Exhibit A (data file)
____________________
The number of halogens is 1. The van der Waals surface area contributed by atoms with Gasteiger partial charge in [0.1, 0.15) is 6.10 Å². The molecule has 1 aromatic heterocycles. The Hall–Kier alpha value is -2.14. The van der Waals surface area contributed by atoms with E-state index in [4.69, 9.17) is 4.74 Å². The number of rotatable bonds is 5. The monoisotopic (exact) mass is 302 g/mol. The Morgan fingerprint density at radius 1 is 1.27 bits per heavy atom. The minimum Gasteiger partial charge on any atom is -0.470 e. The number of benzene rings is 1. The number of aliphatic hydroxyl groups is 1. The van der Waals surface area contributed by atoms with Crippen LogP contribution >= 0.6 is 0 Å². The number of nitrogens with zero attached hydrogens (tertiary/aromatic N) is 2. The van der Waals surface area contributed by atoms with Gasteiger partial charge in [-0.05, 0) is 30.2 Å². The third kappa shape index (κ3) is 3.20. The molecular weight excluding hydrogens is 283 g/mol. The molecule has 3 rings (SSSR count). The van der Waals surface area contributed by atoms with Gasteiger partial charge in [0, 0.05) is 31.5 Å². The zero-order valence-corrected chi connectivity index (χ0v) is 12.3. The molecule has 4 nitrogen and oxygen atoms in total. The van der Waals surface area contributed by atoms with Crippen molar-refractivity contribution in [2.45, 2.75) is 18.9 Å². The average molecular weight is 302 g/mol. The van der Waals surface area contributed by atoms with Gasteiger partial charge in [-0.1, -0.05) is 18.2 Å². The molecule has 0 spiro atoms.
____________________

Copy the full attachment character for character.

The number of halogens is 1. The van der Waals surface area contributed by atoms with Gasteiger partial charge in [0.1, 0.15) is 6.10 Å². The molecule has 1 aromatic heterocycles. The Hall–Kier alpha value is -2.14. The van der Waals surface area contributed by atoms with E-state index in [4.69, 9.17) is 4.74 Å². The number of rotatable bonds is 5. The monoisotopic (exact) mass is 302 g/mol. The Morgan fingerprint density at radius 1 is 1.27 bits per heavy atom. The minimum Gasteiger partial charge on any atom is -0.470 e. The number of benzene rings is 1. The number of aliphatic hydroxyl groups is 1. The van der Waals surface area contributed by atoms with Crippen LogP contribution >= 0.6 is 0 Å². The number of nitrogens with zero attached hydrogens (tertiary/aromatic N) is 2. The van der Waals surface area contributed by atoms with Gasteiger partial charge in [-0.05, 0) is 30.2 Å². The third kappa shape index (κ3) is 3.20. The molecular weight excluding hydrogens is 283 g/mol. The molecule has 3 rings (SSSR count). The van der Waals surface area contributed by atoms with Gasteiger partial charge in [0, 0.05) is 31.5 Å². The zero-order valence-corrected chi connectivity index (χ0v) is 12.3. The molecule has 4 nitrogen and oxygen atoms in total. The van der Waals surface area contributed by atoms with Crippen molar-refractivity contribution in [2.45, 2.75) is 18.9 Å². The average molecular weight is 302 g/mol. The van der Waals surface area contributed by atoms with Gasteiger partial charge in [-0.1, -0.05) is 18.2 Å². The molecule has 0 spiro atoms.